Snobby Elitist Film Club: Picnic At Hanging Rock (1975) And Zodiac (2007)

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Snobby Elitist Film Club: Picnic At Hanging Rock (1975) And Zodiac (2007)
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The Heavy Anchor says
Wednesday: That means a double-feature Film Club at the Heavy Anchor. And the *first* Wednesday of the month means that Film Club is getting all pretentious and shit. Kind of.

This May will feature two great films about unsolved (perhaps unsolvable) mysteries, and the about the obsession and dissolution that such mysteries create.

First up is Peter Weir's PICNIC AT HANGING ROCK (1975). Set in the Australian outback at the dawn of the twentieth century, the film chronicles an incident wherein a group of teen girls vanishes without a trace during a school outing. In the wake of this baffling mystery, the social fabric of their town begins to come apart at the seams. Despite the initially quaint period setting, this is a haunting film that goes to some psychologically dark territory. A vital early feature in Weir's estimable career (WITNESS, THE TRUMAN SHOW, MASTER AND COMMANDER) and a key film of the 1970s Australian New Wave.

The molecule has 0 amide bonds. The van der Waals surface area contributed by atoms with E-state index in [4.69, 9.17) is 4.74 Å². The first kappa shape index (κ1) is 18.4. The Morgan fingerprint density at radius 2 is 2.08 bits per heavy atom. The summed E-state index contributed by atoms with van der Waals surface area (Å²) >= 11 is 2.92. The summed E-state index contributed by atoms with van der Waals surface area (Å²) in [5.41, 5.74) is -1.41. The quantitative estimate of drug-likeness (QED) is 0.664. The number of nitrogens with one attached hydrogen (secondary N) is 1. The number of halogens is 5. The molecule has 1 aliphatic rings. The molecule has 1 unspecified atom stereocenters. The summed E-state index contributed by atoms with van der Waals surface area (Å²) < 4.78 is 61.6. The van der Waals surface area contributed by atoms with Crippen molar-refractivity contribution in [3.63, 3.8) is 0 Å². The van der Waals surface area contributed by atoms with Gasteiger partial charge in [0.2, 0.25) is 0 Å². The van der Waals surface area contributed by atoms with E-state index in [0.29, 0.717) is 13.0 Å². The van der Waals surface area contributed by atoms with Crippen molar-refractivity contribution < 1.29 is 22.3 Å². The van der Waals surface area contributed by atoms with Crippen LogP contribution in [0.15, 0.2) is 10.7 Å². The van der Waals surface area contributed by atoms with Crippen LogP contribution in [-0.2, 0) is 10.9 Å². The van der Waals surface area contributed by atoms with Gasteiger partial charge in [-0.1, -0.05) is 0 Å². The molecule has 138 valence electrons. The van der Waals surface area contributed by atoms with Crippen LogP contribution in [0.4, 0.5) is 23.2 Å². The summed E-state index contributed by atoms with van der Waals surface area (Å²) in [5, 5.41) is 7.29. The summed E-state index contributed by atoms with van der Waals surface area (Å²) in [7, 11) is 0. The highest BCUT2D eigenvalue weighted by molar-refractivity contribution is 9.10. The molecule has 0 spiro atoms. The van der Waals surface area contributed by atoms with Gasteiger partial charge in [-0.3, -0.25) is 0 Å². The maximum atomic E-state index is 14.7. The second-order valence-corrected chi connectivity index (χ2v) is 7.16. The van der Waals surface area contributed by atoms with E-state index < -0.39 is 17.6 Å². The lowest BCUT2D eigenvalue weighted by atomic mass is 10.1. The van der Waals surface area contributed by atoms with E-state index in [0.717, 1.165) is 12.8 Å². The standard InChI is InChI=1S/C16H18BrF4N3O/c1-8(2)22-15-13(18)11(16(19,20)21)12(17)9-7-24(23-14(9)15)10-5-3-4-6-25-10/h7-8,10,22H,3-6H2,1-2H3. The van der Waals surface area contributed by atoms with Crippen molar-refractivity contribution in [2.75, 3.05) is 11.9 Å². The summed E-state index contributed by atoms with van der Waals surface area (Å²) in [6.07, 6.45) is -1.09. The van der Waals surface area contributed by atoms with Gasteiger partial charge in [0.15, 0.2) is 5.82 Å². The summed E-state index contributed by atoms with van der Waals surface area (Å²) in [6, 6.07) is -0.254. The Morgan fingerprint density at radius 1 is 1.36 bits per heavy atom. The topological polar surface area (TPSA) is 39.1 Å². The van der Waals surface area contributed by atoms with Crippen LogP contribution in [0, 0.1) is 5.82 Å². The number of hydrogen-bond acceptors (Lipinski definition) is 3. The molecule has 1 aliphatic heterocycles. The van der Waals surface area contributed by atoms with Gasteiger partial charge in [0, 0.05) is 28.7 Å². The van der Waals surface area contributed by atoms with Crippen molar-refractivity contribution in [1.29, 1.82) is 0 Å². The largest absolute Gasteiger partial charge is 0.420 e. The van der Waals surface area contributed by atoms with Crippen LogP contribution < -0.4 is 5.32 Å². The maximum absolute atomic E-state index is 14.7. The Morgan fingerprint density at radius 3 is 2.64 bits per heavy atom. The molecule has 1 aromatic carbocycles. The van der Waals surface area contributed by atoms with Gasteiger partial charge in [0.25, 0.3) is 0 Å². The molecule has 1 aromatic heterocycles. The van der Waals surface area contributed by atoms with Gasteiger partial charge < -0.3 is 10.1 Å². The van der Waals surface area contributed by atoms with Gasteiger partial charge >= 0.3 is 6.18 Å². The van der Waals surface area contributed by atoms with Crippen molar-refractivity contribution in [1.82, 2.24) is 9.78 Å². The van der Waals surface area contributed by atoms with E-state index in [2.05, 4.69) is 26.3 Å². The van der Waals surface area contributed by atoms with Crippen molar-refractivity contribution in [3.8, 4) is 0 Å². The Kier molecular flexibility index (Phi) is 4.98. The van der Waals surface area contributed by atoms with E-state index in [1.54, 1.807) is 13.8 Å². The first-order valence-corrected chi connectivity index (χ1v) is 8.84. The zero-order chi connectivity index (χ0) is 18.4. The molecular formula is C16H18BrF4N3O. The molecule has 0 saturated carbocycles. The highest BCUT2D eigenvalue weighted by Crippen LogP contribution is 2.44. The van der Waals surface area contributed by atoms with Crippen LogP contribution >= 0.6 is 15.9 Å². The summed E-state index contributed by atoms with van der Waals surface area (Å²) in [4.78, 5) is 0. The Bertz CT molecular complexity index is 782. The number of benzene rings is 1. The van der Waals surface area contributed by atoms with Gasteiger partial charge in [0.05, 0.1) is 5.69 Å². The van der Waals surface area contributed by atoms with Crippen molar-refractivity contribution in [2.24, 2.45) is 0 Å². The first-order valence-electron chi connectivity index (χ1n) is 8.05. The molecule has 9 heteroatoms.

Then it's David Fincher's ZODIAC (2007). Telling the story of the titular real-world serial killer who terrorized the San Francisco region in the 1970s and 80s, the film follows the newspapermen and police detectives who are sucked into the mystery of the Zodiac's crimes. Starring Jake Gyllenhaal, Mark Ruffalo, and Robert Downey Jr., this is arguably director Fincher's one true masterpieces. (And bear in mind, he's the guy who directed SE7EN, FIGHT CLUB, and THE SOCIAL NETWORK.) A terrifying horror film and a mesmerizing treatise on the elusiveness of facts.

The show starts at 8. With a brief introduction by St. Louis Magazine film critic Andrew Wyatt. As always, there will be a big screen, comfy seats, $2 well drinks, and no charge for admission.
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